Democrats are planning to tie the water crisis in Flint, Mich., to a bipartisan energy bill currently before the Senate.
Senate Dems link Flint crisis to energy bill
Senate Minority Leader Harry ReidHarry ReidGOP groups ride to rescue in 3 key Senate races Obama seeks down-ballot gains after being midterm loser Reid: 'I have set the Senate' for nuclear option MORE (D-Nev.) told reporters Wednesday that they would offer an amendment to Sen. Lisa MurkowskiLisa MurkowskiWriting in Mike Pence won’t do any good in these states GOP senators avoid Trump questions on rigged election Trump campaign left out of Alaska voter guide MORE's (R-Alaska) legislation but remained tightlipped about the details.
"The issue is what do we do about Flint?" he told reporters. "We want something to be done, because this is an issue that's going to come back."
Asked about what would be included in the amendment, Sen. Dick DurbinDick DurbinGreat Lakes senators seek boost for maritime system Wikileaks: Durbin pushed unknown Warren for Obama bank regulator The Hill's 12:30 Report MORE (D-Ill.) said that the proposal will be unveiled at noon Thursday and suggested that it would be related to trying to "protect children from water that is deadly."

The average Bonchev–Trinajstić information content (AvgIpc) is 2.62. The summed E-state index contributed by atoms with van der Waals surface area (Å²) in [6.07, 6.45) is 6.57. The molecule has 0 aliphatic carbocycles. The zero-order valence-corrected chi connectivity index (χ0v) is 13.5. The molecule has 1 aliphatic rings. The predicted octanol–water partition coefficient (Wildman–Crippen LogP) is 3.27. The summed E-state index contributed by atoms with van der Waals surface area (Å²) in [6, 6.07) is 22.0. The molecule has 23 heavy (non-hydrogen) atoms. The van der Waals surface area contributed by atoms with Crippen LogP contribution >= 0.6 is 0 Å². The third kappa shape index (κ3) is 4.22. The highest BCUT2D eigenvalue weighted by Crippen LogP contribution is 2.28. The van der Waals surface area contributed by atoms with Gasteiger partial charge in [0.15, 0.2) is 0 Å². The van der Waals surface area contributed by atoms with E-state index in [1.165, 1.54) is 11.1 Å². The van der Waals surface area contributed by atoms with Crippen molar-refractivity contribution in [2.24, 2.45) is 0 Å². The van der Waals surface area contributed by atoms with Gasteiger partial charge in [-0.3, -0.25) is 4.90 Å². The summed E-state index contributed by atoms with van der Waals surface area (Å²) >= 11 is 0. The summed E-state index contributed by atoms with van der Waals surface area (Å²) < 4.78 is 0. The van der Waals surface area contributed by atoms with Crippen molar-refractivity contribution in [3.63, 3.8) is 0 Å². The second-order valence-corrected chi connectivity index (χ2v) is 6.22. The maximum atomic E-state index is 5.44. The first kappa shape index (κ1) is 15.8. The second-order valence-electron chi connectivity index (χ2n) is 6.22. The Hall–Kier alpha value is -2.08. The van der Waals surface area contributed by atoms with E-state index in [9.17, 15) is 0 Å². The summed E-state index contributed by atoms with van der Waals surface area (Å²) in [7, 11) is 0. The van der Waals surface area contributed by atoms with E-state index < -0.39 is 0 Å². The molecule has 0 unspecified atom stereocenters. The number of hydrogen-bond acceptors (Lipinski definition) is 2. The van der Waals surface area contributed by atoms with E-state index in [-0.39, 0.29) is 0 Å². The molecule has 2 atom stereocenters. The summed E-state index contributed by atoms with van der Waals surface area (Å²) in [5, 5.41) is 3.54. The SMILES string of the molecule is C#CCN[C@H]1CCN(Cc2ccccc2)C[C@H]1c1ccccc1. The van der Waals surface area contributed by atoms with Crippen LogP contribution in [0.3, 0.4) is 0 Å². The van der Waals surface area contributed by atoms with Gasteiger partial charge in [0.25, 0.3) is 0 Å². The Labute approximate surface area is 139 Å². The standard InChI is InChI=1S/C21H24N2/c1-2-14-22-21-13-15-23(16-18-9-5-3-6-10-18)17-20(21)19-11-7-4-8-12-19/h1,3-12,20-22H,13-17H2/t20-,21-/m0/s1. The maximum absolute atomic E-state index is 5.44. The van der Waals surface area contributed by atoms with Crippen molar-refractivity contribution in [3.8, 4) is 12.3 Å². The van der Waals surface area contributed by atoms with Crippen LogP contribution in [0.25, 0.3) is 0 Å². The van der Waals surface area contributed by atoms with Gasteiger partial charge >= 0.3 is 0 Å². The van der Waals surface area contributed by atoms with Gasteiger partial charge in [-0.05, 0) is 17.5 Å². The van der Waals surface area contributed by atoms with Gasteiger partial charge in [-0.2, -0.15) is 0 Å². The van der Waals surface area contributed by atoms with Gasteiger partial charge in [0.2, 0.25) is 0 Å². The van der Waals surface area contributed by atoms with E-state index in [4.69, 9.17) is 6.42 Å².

"The next time someone stands in front of this mic and starts railing against government regulation, I hope you will mention two words to them: Flint, Michigan," he added, declining to go further into detail.
The comments come after Democrats discussed the water crisis during their weekly party lunches, with Sen. Gary Peters (D-Mich.) updating lawmakers on the situation in Michigan and what Michigan lawmakers are trying to do in response.
Peters and Sen. Debbie StabenowDebbie StabenowGreat Lakes senators seek boost for maritime system Podesta floated Bill Gates, Bloomberg as possible Clinton VPs Dems to McConnell: Pass 'clean' extension of Iran sanctions MORE (D-Mich.) and Rep. Dan Kildee (D-Mich.), separately, are introducing legislation that would clarify when the Environmental Protection Agency would need to tell the public if they are at risk from lead in their water system.
The Democrats' announcement comes after environmental and human rights groups said Wednesday that they are suing Michigan officials, suggesting they didn't do enough to address the water crisis.